After he said ‘Hi Brianna, I love you’, I asked him how his songwriting has changed since he’s become a father. From what I’ve seen on social media, Andy is a great father. His bond with his beautiful daughter Louisiana is a bond that I share with my dad. The love the two have for each other is unbreakable. As he sings in his song ‘Always’, there will always be an unbreakable bond between him and his daughter, like there will always be an unbreakable bond between my dad and I.
Flash forward two hours, and Andy’s opening act, James TW, comes on stage. He, like Andy, performed very touching and inspiring music. The songs he performed had meaning and purpose, addressing love, mistakes, and breakups. I had never heard of James or his music before last night, but now I am definitely a fan.
Then, around 9 pm, the real treat begins. The lights go out, the music starts playing, and love and joy start radiating through the concert venue. The first song is the PERFECT song to describe how I felt, and how I’m sure the rest of the crowd felt. It’s good to be alive right about now.
Every song was performed so well. Every interaction with the crowd resulted in tons of WOOOO’s. Everyone was happy. Everyone.
As the night went on, my admiration for Andy and his songs doubled…tripled even, which I didn’t think was possible. There was just no room to hate yourself in that room. As the band prepared to sing (and dance) to Andy’s song ‘Freeze’, Andy’s pianist Doug walked to the front of the stage (along with the rest of the band, besides Eman who stood on the drums), and he pointed to the front-left section of the crowd (where I was standing). He smiled and said, “This whole section is beautiful!!” This was just one of the many, many moments when positivity, kindness, and love was shared between the crowd and the talented musicians on stage. This isn’t something I would experience at another concert, or even in my daily life. I just really love Andy and his band. A lot.
Later in the set, as he prepared to sing ‘Workin On It’, Andy addressed our inner monsters and said to the crowd, “You’ve got something that is giving you trouble right now, and what I want you to do is for the next four minutes, let yourself off the hook for it. Just for four minutes, just be like, ‘Man, we are all human, we’re all trying; this life is really hard. And if you want, as soon as this song is done, you can go back to hating yourself, that’s fine with me, but for four minutes, just allow yourself to feel like, you know what? I’m workin on it. This song is called ‘Workin On It’, here we go”.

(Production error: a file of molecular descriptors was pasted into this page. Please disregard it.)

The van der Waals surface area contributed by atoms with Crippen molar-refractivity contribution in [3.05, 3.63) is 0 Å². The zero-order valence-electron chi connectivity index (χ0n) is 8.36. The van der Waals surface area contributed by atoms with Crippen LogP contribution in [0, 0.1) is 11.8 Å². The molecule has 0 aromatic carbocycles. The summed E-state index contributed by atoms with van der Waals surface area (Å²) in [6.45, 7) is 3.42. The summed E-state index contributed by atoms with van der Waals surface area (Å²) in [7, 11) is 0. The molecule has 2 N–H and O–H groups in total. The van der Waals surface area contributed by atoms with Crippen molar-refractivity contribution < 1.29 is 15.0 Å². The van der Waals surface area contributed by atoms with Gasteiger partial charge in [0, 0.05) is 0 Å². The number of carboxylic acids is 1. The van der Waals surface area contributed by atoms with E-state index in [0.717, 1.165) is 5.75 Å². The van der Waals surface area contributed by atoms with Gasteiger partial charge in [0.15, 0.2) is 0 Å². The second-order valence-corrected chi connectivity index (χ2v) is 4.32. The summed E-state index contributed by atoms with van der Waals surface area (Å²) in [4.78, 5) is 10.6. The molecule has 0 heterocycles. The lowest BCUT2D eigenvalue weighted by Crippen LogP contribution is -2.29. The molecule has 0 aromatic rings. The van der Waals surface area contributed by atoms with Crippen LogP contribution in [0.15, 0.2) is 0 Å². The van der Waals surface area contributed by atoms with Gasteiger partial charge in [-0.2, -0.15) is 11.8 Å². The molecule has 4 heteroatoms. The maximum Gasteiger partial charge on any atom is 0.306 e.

Ironically (or maybe not so ironically, because God works in mysterious ways), right before he said this, I was talking to myself and saying, “Man, I really need to lose weight. If I lost weight and felt better about myself and my body, I would be even happier right now than I already am. I need to do better.” But for the following four minutes, I sang my heart out (terribly, I might add) along with Andy and the talented people on stage with him (Tia Simone, Loren Smith, Zach Rudulph, Doug Wayne, Greg Karas, and Emmanuel Cervantes). And I sang my heart out the rest of the night, too. Okay, I was also singing my heart out before they performed ‘Workin On It’, but I was doing so with my insecurities weighing down on me.
By the end of the night, although my back was killing me for standing up for so many hours, I was so moved that I was determined tomorrow (today) would be another great day. That I would treat myself better. That I would try to not beat myself up for every little thing. I’m going to keep working on myself, I’m going to keep my head up, and I’m really looking forward to seeing Andy again sometime soon. Maybe I’ll meet him and be less flustered if/when that happens. No matter what the future holds, I’m grateful for last night.